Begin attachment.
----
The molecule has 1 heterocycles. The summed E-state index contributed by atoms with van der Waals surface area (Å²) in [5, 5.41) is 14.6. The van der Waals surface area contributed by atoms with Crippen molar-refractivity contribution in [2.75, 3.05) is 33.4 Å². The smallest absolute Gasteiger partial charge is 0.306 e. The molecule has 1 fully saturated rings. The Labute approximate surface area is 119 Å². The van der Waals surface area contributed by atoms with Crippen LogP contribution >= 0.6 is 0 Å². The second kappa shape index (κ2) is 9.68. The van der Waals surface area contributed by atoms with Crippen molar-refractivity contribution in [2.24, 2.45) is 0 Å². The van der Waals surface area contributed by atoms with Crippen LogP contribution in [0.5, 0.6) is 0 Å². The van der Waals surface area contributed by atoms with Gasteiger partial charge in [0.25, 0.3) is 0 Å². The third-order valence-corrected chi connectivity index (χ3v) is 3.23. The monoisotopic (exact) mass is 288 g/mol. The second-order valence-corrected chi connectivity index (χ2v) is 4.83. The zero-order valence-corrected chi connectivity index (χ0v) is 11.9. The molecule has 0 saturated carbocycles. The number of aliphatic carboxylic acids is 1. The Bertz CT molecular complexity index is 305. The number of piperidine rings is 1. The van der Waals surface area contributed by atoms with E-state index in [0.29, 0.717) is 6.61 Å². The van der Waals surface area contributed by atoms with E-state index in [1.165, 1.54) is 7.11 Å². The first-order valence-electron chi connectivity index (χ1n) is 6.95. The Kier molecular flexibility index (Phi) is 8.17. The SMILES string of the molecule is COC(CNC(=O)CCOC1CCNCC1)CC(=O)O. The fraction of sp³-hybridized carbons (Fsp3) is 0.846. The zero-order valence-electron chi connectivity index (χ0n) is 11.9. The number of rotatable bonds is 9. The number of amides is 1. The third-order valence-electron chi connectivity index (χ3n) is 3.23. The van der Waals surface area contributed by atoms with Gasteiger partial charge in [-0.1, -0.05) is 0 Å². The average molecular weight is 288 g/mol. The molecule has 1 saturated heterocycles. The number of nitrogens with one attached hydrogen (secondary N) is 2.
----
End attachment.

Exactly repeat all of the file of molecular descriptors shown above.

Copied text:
The molecule has 1 heterocycles. The summed E-state index contributed by atoms with van der Waals surface area (Å²) in [5, 5.41) is 14.6. The van der Waals surface area contributed by atoms with Crippen molar-refractivity contribution in [2.75, 3.05) is 33.4 Å². The smallest absolute Gasteiger partial charge is 0.306 e. The molecule has 1 fully saturated rings. The Labute approximate surface area is 119 Å². The van der Waals surface area contributed by atoms with Crippen LogP contribution >= 0.6 is 0 Å². The second kappa shape index (κ2) is 9.68. The van der Waals surface area contributed by atoms with Crippen molar-refractivity contribution in [2.24, 2.45) is 0 Å². The van der Waals surface area contributed by atoms with Crippen LogP contribution in [0.5, 0.6) is 0 Å². The van der Waals surface area contributed by atoms with Gasteiger partial charge in [0.25, 0.3) is 0 Å². The third-order valence-corrected chi connectivity index (χ3v) is 3.23. The monoisotopic (exact) mass is 288 g/mol. The second-order valence-corrected chi connectivity index (χ2v) is 4.83. The zero-order valence-corrected chi connectivity index (χ0v) is 11.9. The molecule has 0 saturated carbocycles. The number of aliphatic carboxylic acids is 1. The Bertz CT molecular complexity index is 305. The number of piperidine rings is 1. The van der Waals surface area contributed by atoms with E-state index in [0.29, 0.717) is 6.61 Å². The van der Waals surface area contributed by atoms with E-state index in [1.165, 1.54) is 7.11 Å². The first-order valence-electron chi connectivity index (χ1n) is 6.95. The Kier molecular flexibility index (Phi) is 8.17. The SMILES string of the molecule is COC(CNC(=O)CCOC1CCNCC1)CC(=O)O. The fraction of sp³-hybridized carbons (Fsp3) is 0.846. The zero-order valence-electron chi connectivity index (χ0n) is 11.9. The number of rotatable bonds is 9. The number of amides is 1. The third-order valence-electron chi connectivity index (χ3n) is 3.23. The van der Waals surface area contributed by atoms with Gasteiger partial charge in [-0.1, -0.05) is 0 Å². The average molecular weight is 288 g/mol. The molecule has 1 saturated heterocycles. The number of nitrogens with one attached hydrogen (secondary N) is 2.